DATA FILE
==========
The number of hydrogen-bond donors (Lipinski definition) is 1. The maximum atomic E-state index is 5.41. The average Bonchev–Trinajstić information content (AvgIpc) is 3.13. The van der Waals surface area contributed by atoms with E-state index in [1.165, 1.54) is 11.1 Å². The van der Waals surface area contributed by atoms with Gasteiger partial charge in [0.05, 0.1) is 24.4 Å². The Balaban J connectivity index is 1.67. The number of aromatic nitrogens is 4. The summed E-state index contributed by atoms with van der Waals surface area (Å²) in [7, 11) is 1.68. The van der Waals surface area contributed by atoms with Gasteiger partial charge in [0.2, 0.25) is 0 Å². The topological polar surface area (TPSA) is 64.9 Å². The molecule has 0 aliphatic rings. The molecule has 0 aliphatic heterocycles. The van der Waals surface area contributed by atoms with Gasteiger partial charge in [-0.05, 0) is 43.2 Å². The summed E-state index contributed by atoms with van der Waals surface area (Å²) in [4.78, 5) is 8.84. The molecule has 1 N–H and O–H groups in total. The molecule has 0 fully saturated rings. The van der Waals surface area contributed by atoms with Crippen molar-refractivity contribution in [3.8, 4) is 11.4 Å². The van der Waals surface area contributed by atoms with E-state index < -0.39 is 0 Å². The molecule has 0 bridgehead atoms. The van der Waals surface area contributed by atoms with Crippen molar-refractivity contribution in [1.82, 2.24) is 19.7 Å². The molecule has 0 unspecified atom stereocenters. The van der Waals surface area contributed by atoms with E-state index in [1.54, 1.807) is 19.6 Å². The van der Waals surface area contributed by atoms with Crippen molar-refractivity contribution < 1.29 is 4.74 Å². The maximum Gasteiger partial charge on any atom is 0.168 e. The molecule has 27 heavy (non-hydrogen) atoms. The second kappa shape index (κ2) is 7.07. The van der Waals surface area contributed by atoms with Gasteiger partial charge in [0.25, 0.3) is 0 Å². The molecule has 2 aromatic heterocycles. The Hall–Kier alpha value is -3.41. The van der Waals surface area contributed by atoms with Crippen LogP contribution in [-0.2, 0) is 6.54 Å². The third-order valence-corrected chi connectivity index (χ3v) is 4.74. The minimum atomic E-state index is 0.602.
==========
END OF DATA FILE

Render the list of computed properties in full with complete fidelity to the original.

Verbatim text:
The number of hydrogen-bond donors (Lipinski definition) is 1. The maximum atomic E-state index is 5.41. The average Bonchev–Trinajstić information content (AvgIpc) is 3.13. The van der Waals surface area contributed by atoms with E-state index in [1.165, 1.54) is 11.1 Å². The van der Waals surface area contributed by atoms with Gasteiger partial charge in [0.05, 0.1) is 24.4 Å². The Balaban J connectivity index is 1.67. The number of aromatic nitrogens is 4. The summed E-state index contributed by atoms with van der Waals surface area (Å²) in [7, 11) is 1.68. The van der Waals surface area contributed by atoms with Gasteiger partial charge in [0.2, 0.25) is 0 Å². The topological polar surface area (TPSA) is 64.9 Å². The molecule has 0 aliphatic rings. The molecule has 0 aliphatic heterocycles. The van der Waals surface area contributed by atoms with Gasteiger partial charge in [-0.05, 0) is 43.2 Å². The summed E-state index contributed by atoms with van der Waals surface area (Å²) in [4.78, 5) is 8.84. The molecule has 1 N–H and O–H groups in total. The molecule has 0 fully saturated rings. The van der Waals surface area contributed by atoms with Crippen molar-refractivity contribution in [3.8, 4) is 11.4 Å². The van der Waals surface area contributed by atoms with E-state index < -0.39 is 0 Å². The molecule has 0 bridgehead atoms. The van der Waals surface area contributed by atoms with Crippen molar-refractivity contribution in [1.82, 2.24) is 19.7 Å². The molecule has 0 unspecified atom stereocenters. The van der Waals surface area contributed by atoms with E-state index in [1.54, 1.807) is 19.6 Å². The van der Waals surface area contributed by atoms with Crippen molar-refractivity contribution < 1.29 is 4.74 Å². The maximum Gasteiger partial charge on any atom is 0.168 e. The molecule has 27 heavy (non-hydrogen) atoms. The second kappa shape index (κ2) is 7.07. The van der Waals surface area contributed by atoms with Gasteiger partial charge in [0.25, 0.3) is 0 Å². The molecule has 2 aromatic heterocycles. The Hall–Kier alpha value is -3.41. The van der Waals surface area contributed by atoms with Crippen LogP contribution in [-0.2, 0) is 6.54 Å². The third-order valence-corrected chi connectivity index (χ3v) is 4.74. The minimum atomic E-state index is 0.602.